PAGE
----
Lots of us have a special place where we feel our best – a favourite room of our house, a view, our favourite restaurant. And then there are other spaces that make us feel something particular; a spa where we can totally relax, a football stadium where we feel part of the team, a church where we feel our most spiritual.
When I worked from home, I absolutely had to think about how to make a space in my house where I could be productive for work, whilst also separating my work and home life as much as possible. When I was looking for a venue for my wedding, I knew exactly the kind of vibe that I wanted the place to have.
We spend so much time thinking about and feeling the benefits of the different physical spaces in our home life and yet often don’t spend any time thinking about our work space (where we spend most of our time). The work cubicles we see in movies representing an awful job, have fortunately never been a part of my life, but how can we be at our absolute best and bring our whole selves to work if our work environment won’t allow us to?
An IPSOS study commissioned by Steelcase (of 10,500 workers in 14 countries) found that employees who are highly satisfied with their places of work are also the most highly engaged. In our 100% Human at Work - New Ways of Working report, we identified that as the way we work changes dramatically, a reimagining of the office is necessary. We’ve seen 100% Human at Work network members – including Google, Airbnb and innocent – all innovating when it comes to workplace design.
The International WELL Building Institute certifies buildings which are the most advanced in helping people work, live, perform and feel their best. And so I asked the question … how do they come up with all these ingenious ideas?
Anouk van Oordt is the Founder and Managing Director of Out of Office and Studio UMA. She and her team are convinced that the physical environment we work in has a huge impact on our behaviour, and on our ability to be productive, innovative and creative. As such, they work with companies to transform their office spaces and ways of working to reflect the behaviours and values that they stand for.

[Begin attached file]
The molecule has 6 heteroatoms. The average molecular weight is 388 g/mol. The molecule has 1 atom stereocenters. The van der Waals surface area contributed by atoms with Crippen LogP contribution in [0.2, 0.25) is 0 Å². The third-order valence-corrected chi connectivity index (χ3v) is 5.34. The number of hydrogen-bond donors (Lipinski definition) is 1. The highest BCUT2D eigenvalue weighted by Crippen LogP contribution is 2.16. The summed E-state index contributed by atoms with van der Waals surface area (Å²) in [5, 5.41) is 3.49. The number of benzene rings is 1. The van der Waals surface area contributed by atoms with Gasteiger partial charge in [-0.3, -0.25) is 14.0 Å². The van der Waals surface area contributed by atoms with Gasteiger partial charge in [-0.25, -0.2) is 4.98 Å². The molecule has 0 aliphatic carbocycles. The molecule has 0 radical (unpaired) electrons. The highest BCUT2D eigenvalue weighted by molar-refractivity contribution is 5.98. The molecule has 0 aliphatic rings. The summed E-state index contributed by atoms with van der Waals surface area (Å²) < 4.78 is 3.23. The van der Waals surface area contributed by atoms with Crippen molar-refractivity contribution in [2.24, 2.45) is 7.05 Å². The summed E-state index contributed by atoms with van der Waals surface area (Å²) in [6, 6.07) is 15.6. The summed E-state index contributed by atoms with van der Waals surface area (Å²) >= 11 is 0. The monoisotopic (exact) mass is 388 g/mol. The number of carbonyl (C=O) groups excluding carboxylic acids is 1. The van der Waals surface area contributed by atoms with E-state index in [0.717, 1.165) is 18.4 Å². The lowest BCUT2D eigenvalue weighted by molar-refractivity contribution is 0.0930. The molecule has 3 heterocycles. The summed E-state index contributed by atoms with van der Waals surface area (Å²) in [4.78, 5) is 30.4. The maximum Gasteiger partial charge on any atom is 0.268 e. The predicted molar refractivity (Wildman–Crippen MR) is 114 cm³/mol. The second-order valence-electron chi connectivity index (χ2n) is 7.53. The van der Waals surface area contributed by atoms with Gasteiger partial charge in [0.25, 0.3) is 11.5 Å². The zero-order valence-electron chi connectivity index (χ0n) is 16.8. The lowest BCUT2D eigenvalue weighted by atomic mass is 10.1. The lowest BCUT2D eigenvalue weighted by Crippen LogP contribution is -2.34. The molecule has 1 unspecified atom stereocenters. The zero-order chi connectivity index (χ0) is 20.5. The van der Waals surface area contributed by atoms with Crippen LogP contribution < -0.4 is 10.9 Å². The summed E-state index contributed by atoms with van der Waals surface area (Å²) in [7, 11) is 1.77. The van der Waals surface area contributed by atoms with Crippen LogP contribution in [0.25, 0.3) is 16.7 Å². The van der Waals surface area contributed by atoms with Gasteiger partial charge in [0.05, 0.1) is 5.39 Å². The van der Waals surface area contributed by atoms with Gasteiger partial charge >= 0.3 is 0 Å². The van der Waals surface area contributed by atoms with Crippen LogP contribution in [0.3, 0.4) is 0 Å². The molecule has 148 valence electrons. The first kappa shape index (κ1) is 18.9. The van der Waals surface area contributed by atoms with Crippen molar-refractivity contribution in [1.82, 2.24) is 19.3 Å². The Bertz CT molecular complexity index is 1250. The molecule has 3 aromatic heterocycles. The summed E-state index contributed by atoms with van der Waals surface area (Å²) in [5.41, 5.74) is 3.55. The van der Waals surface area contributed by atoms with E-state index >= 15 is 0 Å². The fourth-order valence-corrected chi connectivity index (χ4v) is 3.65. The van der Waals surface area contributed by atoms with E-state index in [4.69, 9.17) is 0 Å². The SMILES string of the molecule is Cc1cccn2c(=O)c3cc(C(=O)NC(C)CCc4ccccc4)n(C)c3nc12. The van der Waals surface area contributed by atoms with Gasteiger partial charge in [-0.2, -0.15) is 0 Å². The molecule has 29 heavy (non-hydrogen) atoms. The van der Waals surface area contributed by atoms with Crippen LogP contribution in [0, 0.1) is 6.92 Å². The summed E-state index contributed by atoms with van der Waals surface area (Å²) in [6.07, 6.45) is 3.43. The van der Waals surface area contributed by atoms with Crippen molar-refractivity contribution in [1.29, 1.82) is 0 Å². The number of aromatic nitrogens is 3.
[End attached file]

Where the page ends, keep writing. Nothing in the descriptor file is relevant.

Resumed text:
UCB is a company that has committed to representing their culture through their office environment and they’ve embarked on this journey of transformation with Anouk’s team. Working with ambassadors from across the organisation, and ensuring employee engagement all along the journey, they imagined all the activities that they might carry out at work, and identified what types of spaces would help them do these activities to the best of their capabilities. In response, they’ll be carving out different spaces to enhance transversal collaboration, knowledge sharing, learning, creativity, spontaneity and fun at work .
As the way we work changes dramatically, a reimagining of the office is necessary.
One of the main things UCB want to achieve with their new workplace is collaborative working. To address this they created a surprise pop-up restaurant in the office atrium. Employees sit together and share a lunch and it’s become a space where people can minlge and feel free to be themselves.
Another key behaviour emphasised at UCB is innovation. As such, and at Anouk’s suggestion, they considered creating a dedicated space where employees feel their most inventive. Recognising that if they really want to innovate, they must engage with a wide cross section of their staff, they then hosted a one day hackathon to create the best ideas for the design and mindset of this new pioneering space. Mixed teams of employees, colleagues from other companies, and 16 years old students, came together to compete to create ideas for the most innovative space.
Together they identified what they needed, created mood boards, and then built prototypes – all while bonding through football and ping pong competitions. The experience of having students and employees drawing on the walls shows the commitment of UCB leadership to creating an improved workspace. The ideas produced by the hackathon resulted in a design that neither Anouk’s team, nor the company, could have come up alone.
Through a process of observing the work of employees, identifying what they aim to achieve, creating and testing concepts, and engaging everyone in the process, the UCB offices will be completely transformed.
I’m confident they will result in better employee wellbeing and spur innovation & engagement. This in turn gives me a great reason to plan a visit to Belgium in the near future, and whilst there, keep my eye out for some other new favourite spaces of my own.